Create a visualization, each visualization is a widget which can then be added to a dashboard later, in this case let’s create a simple pie chart depicting the source of logs by server’s IP address:

es-5-1-step-7

Step 5

Choose new search, searches can be saved on the basis of which different visualizations can be created such as pie/line charts/tabular data

es-5-1-step-8

Click on the save button at the top bar as shown in the image, put in a title and click save.

Step 6

Go to the dashboard tab, click on the Add button at the top bar and then add your visualization and save the dashboard, see image for details.

es-5-1-step-9

Don’t forget to save this dashboard (top bar button).

That’s it! I’ll let you experiment with creating more dashboards, the data that I have provided can be used to create a good demo to convince the approvers for using ElasticSearch :-).

Summary

In this blog post, we learned how to:

  1. Choose ES deployment type
  2. Create a ES cluster using AWS elastic search service and doing some basic settings
  3. Use Kibana 5 at a basic level

Following are left in order to conclude on how to stop 24×7 support to your application :-), let me know by commenting below if there is anything specific you want me to talk about first:

  1. Log data pipeline (you don’t want to put stuff directly into ES)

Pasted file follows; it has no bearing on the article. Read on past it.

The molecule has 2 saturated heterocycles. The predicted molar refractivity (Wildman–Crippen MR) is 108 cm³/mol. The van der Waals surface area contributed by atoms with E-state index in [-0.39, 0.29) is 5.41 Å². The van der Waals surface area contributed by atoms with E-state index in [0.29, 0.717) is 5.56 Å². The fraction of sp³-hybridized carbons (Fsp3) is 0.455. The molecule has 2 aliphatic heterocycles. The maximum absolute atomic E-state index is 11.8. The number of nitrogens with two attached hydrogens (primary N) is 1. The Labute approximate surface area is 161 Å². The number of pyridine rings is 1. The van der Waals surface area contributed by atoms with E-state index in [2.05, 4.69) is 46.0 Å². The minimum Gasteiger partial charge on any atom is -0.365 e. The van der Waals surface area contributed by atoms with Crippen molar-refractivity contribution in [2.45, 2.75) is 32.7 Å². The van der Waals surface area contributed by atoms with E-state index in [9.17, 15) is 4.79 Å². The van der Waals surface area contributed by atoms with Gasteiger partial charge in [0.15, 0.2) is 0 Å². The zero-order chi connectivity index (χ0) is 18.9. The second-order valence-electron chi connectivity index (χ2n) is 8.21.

2. SNS integration with Pagerduty / emails for real-time alerts which rings your phone
  3. Backup monitoring to monitor Elastic search to build a fool proof auto-alert system

And of course, follow this blog/subscribe to email alerts (top of sidebar or below comments in mobile) so that you know when any of these posts come about.

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6 thoughts on “How to Set up Elastic Search & Kibana on AWS

  1. Pingback: What should you log in an application and how to avoid having 24×7 support looking at them? | cloudncode

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  3. Hi Sumit Maingi, great article!

    I am using ES in AWS but I am not sure if I have to migrate to Elastic.CO. I am using ES for searching users, like a social network. Why do you AWS ES service for non-critical path workloads like logging/analytics ?

    Like

    • AWS elastic search service is awesome for logging etc… However for business functionality it suffers because:
      1) No option for custom plugins, you never what you will need and this is limiting.
      2) no scripting support to make some queries a lot faster, again you might not need them today but you don’t want to be in a position where you want it but can’t have it.
      3) no private ip access (VPC)
      4) you will be limited by the ES version that AWS supports they recently started supporting 5.1, but it takes away the flexibility that you may want.

      Having said the above, If you feel that your requirements are simple or AWS ES service has everything you need and you don’t expect your needs to expand you can always try it out.

      Like

  4. Pingback: Scaling for TB level log data with Kinesis Firehose and lambda with Elastic Search on AWS | cloudncode